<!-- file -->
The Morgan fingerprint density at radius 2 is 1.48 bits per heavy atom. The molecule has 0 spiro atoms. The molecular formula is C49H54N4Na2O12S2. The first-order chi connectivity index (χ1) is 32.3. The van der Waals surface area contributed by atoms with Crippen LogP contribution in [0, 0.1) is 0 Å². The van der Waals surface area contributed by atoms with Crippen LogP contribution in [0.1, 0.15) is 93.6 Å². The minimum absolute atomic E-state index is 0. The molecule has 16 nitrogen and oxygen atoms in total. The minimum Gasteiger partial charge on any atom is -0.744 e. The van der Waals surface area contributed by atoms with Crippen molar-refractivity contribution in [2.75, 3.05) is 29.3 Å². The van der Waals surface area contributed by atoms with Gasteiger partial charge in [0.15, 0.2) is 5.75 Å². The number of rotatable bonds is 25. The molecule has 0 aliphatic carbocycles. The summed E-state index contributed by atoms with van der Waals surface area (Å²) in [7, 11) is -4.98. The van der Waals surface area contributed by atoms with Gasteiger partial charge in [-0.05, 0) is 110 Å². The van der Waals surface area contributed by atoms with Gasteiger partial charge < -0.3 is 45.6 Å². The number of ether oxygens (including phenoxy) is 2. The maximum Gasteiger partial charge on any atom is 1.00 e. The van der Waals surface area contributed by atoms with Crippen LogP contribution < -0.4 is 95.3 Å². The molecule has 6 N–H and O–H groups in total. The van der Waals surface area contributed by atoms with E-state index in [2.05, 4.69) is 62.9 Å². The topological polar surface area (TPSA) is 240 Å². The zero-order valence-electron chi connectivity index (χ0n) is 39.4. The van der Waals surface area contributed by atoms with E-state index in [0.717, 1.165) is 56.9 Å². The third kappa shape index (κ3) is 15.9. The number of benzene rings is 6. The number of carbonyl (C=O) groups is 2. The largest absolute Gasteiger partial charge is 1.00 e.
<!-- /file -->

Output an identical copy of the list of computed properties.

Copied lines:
The Morgan fingerprint density at radius 2 is 1.48 bits per heavy atom. The molecule has 0 spiro atoms. The molecular formula is C49H54N4Na2O12S2. The first-order chi connectivity index (χ1) is 32.3. The van der Waals surface area contributed by atoms with Crippen LogP contribution in [0, 0.1) is 0 Å². The van der Waals surface area contributed by atoms with Crippen LogP contribution in [0.1, 0.15) is 93.6 Å². The minimum absolute atomic E-state index is 0. The molecule has 16 nitrogen and oxygen atoms in total. The minimum Gasteiger partial charge on any atom is -0.744 e. The van der Waals surface area contributed by atoms with Crippen molar-refractivity contribution in [2.75, 3.05) is 29.3 Å². The van der Waals surface area contributed by atoms with Gasteiger partial charge in [0.15, 0.2) is 5.75 Å². The number of rotatable bonds is 25. The molecule has 0 aliphatic carbocycles. The summed E-state index contributed by atoms with van der Waals surface area (Å²) in [7, 11) is -4.98. The van der Waals surface area contributed by atoms with Gasteiger partial charge in [-0.05, 0) is 110 Å². The van der Waals surface area contributed by atoms with Gasteiger partial charge < -0.3 is 45.6 Å². The number of ether oxygens (including phenoxy) is 2. The maximum Gasteiger partial charge on any atom is 1.00 e. The van der Waals surface area contributed by atoms with Crippen LogP contribution < -0.4 is 95.3 Å². The molecule has 6 N–H and O–H groups in total. The van der Waals surface area contributed by atoms with E-state index in [2.05, 4.69) is 62.9 Å². The topological polar surface area (TPSA) is 240 Å². The zero-order valence-electron chi connectivity index (χ0n) is 39.4. The van der Waals surface area contributed by atoms with E-state index in [0.717, 1.165) is 56.9 Å². The third kappa shape index (κ3) is 15.9. The number of benzene rings is 6. The number of carbonyl (C=O) groups is 2. The largest absolute Gasteiger partial charge is 1.00 e.